Before you know it, you are in the middle of an ‘executive team meeting’ and you are talking about ‘flywheel projects’, with ‘sounding board groups’ in ‘cockpit meetings’. It happened to me. After which you find yourself outside with a ‘task force’ and a ‘code of conduct’, after ‘intensive processes of scheduling, analysis and dialogue’. In the more than twenty years that I was in politics, I have seen policy research change. In particular, language, which is teeming with invented terms and strange words; a secret language which I can’t follow, but which is supposed to suggest some kind of depth. Users of this language are the new public managers, often external consultants who use ‘incentives’ and ‘output’. With their own models, which supposedly explain people and the world.

“Who is so perspicacious as not to be utterly beclouded by their arguments?” Speaking through the voice of Folly in his In Praise of Folly (1511), Erasmus castigates the old theologians of the time. Dogmatic thinkers who had assembled ‘a real plethora of new-fangled words and outlandish expressions’, which meant that they ‘gabble away in a manner that can’t be understood by people without an impediment themselves; or whose criterion of cleverness is to be incomprehensible to ordinary folk’. Historical comparisons are meaningless, and ‘what if’ does not exist in history. But if Erasmus was to present his In Praise of Folly today, he certainly wouldn’t forget the consultants. The fashionable language of consultancy would be an abomination for this humanist.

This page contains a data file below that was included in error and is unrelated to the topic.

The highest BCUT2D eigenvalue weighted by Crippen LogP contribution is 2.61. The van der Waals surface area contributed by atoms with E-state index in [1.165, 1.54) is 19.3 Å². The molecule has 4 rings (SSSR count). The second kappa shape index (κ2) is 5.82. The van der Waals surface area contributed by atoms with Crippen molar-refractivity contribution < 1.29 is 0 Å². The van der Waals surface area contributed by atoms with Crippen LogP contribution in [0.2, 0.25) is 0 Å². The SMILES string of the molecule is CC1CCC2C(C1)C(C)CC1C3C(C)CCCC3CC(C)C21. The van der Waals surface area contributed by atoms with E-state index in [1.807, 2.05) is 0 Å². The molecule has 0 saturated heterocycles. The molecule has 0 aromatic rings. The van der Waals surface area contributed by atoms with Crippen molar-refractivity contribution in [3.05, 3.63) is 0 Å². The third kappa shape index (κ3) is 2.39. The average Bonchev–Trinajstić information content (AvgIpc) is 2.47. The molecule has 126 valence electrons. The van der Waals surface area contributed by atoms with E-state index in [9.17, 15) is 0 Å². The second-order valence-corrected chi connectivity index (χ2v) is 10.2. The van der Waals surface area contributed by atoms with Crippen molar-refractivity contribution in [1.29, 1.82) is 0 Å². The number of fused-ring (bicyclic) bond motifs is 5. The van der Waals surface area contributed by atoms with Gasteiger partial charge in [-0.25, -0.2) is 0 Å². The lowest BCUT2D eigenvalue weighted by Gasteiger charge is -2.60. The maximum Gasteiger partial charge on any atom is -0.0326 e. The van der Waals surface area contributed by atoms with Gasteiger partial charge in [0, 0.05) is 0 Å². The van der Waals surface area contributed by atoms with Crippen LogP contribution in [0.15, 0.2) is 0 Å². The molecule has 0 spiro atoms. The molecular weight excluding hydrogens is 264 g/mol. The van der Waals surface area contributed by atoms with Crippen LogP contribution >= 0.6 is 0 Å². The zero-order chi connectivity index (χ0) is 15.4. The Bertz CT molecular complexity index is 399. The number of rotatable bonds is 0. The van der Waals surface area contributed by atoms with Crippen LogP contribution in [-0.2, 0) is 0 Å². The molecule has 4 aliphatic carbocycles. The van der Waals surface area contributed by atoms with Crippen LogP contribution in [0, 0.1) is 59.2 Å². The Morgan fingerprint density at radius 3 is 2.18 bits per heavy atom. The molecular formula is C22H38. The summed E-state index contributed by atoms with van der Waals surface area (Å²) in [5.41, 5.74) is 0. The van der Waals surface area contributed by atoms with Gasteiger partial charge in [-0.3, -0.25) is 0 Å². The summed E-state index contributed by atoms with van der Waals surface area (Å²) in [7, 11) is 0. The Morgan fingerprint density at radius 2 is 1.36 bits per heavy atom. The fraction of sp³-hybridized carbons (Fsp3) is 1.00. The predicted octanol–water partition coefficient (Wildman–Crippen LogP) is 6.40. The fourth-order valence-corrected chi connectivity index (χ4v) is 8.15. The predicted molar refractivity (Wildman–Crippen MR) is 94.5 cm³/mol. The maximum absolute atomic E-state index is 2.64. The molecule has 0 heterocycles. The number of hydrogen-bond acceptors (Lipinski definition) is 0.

I have nothing against consultants; often they are extremely pleasant people. But they also have their own way of thinking that became dominant in the 1990s, a predilection for figures and a focus on ‘efficiency’ that can be recorded in models. ‘Spreadsheet management’, to use the terms of consultancy. An approach that reflected the politics of the time, when the government wanted to take a step back and give the market more room. In the years when I was a member of Parliament, I was amazed at how quickly this approach permeated all layers of the government, from the Ministries in The Hague to the smallest municipalities in the country. But also in education – and certainly at universities.

In the academic world, interesting discussions are taking place about the values of science, and our university is leading the way, with the debate about ‘Erasmian values’. These values are not a mission statement or management tool, not a form of marketing or way of ‘marketing’ Erasmus University. They concern the essence of the university, what we stand for and what distinguishes us from others. For Erasmus, a new way of thinking was only possible once he had relinquished the old use of language. In his time, these were mainly the words and models used by the dogmatic theologians. I look forward to discussing how we can free ourselves from the suffocating language of the consultants.

Ronald van Raak is professor of Erasmian values at the Erasmus School of Philosophy.

Ronald van Raak column3-Levien, Pauline

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